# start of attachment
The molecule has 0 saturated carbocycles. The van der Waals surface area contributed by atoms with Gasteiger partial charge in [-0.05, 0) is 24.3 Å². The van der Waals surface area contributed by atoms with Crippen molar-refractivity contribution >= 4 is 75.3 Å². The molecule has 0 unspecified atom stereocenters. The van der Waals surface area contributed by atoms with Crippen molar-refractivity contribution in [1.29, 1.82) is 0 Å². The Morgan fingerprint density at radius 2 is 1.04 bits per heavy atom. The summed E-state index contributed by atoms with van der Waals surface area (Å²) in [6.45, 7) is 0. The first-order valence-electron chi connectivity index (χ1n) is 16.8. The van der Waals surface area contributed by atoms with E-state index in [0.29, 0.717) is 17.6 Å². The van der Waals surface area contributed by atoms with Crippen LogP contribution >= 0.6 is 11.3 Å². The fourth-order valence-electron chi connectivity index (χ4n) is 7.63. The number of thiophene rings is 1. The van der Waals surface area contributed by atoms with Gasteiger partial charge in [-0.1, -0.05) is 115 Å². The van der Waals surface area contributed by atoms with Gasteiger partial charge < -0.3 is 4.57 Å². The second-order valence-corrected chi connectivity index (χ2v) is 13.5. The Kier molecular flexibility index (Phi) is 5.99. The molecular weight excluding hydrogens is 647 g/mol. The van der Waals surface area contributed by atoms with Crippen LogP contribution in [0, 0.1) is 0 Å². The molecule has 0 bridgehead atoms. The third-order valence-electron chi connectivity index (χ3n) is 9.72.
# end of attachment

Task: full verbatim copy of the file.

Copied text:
The molecule has 0 saturated carbocycles. The van der Waals surface area contributed by atoms with Gasteiger partial charge in [-0.05, 0) is 24.3 Å². The van der Waals surface area contributed by atoms with Crippen molar-refractivity contribution >= 4 is 75.3 Å². The molecule has 0 unspecified atom stereocenters. The van der Waals surface area contributed by atoms with Crippen molar-refractivity contribution in [1.29, 1.82) is 0 Å². The Morgan fingerprint density at radius 2 is 1.04 bits per heavy atom. The summed E-state index contributed by atoms with van der Waals surface area (Å²) in [6.45, 7) is 0. The first-order valence-electron chi connectivity index (χ1n) is 16.8. The van der Waals surface area contributed by atoms with E-state index in [0.29, 0.717) is 17.6 Å². The van der Waals surface area contributed by atoms with Crippen LogP contribution >= 0.6 is 11.3 Å². The fourth-order valence-electron chi connectivity index (χ4n) is 7.63. The number of thiophene rings is 1. The van der Waals surface area contributed by atoms with Gasteiger partial charge in [-0.1, -0.05) is 115 Å². The van der Waals surface area contributed by atoms with Gasteiger partial charge < -0.3 is 4.57 Å². The second-order valence-corrected chi connectivity index (χ2v) is 13.5. The Kier molecular flexibility index (Phi) is 5.99. The molecular weight excluding hydrogens is 647 g/mol. The van der Waals surface area contributed by atoms with Crippen LogP contribution in [0, 0.1) is 0 Å². The molecule has 0 bridgehead atoms. The third-order valence-electron chi connectivity index (χ3n) is 9.72.